Mike James (Owner Matchpoint Management) is a GPTCA Level B coach and Level 4 LTA Tennis coach. He coaches at the LTA centre at Loughborough University.
Ons Jabeur Acknowledges Mental Toughness Ahead Of Charleston Semi-Finals
Ons Jabeur has acknowledged her improvement in her mental game as she heads into her fourth WTA semi-final in Charleston.
Ons Jabeur has acknowledged her improvement in the mental parts of her game after reaching the Charleston semi-finals.
The Tunisian comfortably beat Coco Gauff 6-3 6-3 in 1 hour and 20 minutes to reach the last four in Charleston.
It was a dominant performance from the world number 28 who broke on six occasions to set up a semi-final against Danka Kovinic.
However yesterday’s win was also evidence that Jabeur’s mental toughness has improved as in 2020, the Tunisian was 0-5 in quarter-final matches and 0-2 against Gauff having lost in Lexington and Rome to the American teenager.
Speaking after the victory, Jabeur admitted that it was nice to settle those demons last night, “Maybe this year is a revenge year for me,” Jabeur told the WTA website.
“Honestly, mentally-wise I’m much better. I’m getting there. I had my opportunities against her last year. She’s a great player. I know exactly what I’m going to face and I was ready for the battle.
“I’m glad that I’m playing good now. I know that clay is amazing and I gotta say, I have been enjoying sliding a lot lately. It’s the best part of the clay. I like the green clay. It’s different than the red clay but I like it. The bounce is not too high, it’s not too low. It’s a good balance for me.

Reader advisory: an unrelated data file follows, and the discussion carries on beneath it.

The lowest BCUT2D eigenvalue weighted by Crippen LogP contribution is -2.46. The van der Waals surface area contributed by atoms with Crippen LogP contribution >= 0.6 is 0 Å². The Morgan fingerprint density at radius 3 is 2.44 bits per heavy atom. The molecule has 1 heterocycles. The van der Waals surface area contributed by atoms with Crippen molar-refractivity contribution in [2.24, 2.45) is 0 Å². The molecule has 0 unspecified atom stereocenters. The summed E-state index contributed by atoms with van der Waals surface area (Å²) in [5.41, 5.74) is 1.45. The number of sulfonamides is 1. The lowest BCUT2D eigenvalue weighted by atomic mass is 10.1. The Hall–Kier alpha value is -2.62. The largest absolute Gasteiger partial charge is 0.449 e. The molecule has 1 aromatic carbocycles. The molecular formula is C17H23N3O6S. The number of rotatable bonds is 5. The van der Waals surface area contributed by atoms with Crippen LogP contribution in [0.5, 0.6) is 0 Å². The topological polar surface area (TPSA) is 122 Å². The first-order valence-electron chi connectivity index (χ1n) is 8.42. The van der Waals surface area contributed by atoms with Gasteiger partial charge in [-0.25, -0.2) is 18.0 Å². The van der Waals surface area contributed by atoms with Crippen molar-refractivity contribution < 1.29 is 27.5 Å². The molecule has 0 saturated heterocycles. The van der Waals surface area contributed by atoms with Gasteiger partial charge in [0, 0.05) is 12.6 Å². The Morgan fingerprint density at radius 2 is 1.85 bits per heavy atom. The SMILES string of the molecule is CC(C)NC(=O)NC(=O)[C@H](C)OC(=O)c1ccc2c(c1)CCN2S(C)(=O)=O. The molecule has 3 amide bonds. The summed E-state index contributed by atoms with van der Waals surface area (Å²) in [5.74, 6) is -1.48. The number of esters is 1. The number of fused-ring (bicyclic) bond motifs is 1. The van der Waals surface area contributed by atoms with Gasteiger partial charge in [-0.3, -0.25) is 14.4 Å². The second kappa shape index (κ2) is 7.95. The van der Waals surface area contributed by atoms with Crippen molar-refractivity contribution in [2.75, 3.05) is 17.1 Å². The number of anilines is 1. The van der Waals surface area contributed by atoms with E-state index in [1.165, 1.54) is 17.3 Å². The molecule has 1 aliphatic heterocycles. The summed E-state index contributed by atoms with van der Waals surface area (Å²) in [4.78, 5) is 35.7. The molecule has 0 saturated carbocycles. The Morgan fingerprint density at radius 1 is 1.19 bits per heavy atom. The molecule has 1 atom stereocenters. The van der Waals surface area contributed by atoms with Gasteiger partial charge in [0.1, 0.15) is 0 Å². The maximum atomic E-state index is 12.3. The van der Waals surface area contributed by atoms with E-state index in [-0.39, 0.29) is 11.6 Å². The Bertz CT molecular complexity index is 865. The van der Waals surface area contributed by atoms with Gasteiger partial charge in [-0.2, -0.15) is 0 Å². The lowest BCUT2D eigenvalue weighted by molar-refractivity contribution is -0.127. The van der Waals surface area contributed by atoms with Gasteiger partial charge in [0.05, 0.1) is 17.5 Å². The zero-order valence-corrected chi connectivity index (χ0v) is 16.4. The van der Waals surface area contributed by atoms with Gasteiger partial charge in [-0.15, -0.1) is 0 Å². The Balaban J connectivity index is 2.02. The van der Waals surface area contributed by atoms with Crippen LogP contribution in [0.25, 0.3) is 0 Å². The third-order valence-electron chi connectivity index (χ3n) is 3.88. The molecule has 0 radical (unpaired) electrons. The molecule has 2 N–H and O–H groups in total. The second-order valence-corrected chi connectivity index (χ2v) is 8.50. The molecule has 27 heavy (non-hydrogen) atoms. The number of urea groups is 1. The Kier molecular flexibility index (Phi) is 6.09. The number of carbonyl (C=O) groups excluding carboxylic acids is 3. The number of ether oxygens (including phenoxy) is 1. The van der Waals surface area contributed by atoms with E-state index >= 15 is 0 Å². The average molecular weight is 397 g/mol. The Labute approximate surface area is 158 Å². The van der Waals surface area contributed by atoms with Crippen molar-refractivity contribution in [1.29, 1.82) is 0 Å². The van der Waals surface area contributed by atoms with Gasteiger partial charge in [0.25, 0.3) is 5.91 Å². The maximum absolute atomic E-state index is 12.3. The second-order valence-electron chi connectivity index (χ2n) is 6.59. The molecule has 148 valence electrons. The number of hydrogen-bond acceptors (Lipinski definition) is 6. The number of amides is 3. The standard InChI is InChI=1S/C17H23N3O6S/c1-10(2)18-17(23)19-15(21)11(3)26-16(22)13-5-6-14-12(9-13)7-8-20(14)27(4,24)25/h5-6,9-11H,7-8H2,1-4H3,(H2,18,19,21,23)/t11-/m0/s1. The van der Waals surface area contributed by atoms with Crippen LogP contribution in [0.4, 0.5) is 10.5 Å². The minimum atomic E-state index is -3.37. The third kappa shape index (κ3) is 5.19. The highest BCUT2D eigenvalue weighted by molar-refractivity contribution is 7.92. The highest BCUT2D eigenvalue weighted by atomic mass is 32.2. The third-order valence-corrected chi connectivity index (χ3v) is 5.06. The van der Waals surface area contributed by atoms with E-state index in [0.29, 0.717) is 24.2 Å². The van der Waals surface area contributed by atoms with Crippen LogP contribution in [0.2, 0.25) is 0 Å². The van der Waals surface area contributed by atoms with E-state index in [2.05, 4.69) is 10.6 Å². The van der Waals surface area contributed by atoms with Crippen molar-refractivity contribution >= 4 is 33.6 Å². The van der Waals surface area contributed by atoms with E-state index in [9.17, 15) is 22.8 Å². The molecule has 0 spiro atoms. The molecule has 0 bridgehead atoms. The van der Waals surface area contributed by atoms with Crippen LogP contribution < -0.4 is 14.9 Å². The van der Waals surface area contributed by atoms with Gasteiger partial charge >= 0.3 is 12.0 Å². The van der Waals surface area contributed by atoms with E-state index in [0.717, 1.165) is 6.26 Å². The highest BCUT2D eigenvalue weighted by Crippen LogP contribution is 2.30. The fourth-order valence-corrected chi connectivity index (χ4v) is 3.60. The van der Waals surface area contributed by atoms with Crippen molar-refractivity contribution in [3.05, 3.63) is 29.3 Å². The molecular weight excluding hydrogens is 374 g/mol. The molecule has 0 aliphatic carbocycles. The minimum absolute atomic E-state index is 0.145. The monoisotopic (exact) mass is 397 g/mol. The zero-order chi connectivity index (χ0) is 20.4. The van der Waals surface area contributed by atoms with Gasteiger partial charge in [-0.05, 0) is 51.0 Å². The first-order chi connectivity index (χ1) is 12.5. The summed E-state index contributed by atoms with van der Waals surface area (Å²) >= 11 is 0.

“I’m just trying to play my game. I’m trying to enjoy after a very tough start to the season. A lot of expectations. I’m really glad I got to prove myself this week and I’m in the semi-finals.”
Jabeur will look to continue her good form in 2020 which saw her climb into the world’s top 30 and end the season with a 27-11 win-loss record.
Saturday will be Jabeur’s fourth WTA career semi-final and her first since 2019 where she reached the last four in Tianjin.
The meeting with Kovinic will be the first WTA Tour meeting of their career although Jabeur won their meeting on the ITF circuit in Budapest in 2018 6-2 6-1.
Lorenzo Musetti’s Run Ended By Djere In Cagliari
Sonego, Fritz, Basilashvili, join Serb in semi-final line-up.
Italian teen sensation Lorenzo Musetti’s run at the Sardegna Open was ended by Laslo Djere in an error-strewn match played out in tricky conditions.
The 19-year-old, who has looked in supreme form this week and ousted top seed Dan Evans in a second round thriller on Thursday, appeared to run out of steam in the deciding set as the Serb ran out a 6-4 4-6 6-2 winner.
The strong gusts that have blown across the centre court all week at the Cagliari Tennis Club appeared to have saved their best efforts for this encounter, as both men seemed to be affected by the tricky conditions. Djere particularly struggled on his serve, offering up 8 double faults, but he was still able to take control of the final set as his young opponent faded.
Musetti will no doubt still be pleased with his work in Sardinia. He will be one to watch next week as a Wild Card at the Monte Carlo Masters, where he has been drawn against Aslan Karatsev in the first round, with a potential second round clash against Stefanos Tsitsipas.
Meanwhile, third seed Lorenzo Sonego ensured there would still be an Italian representative in the last four as he came through against Yannick Hanfmann 3-6 7-6 (8-6) 6-3. The German started impressively and had the opportunity to serve for the match at 5-4 in the second set but was unable to convert. Sonego then recovered from a 3-0 deficit in the ensuing tie break to level proceedings, before going on to seal the win.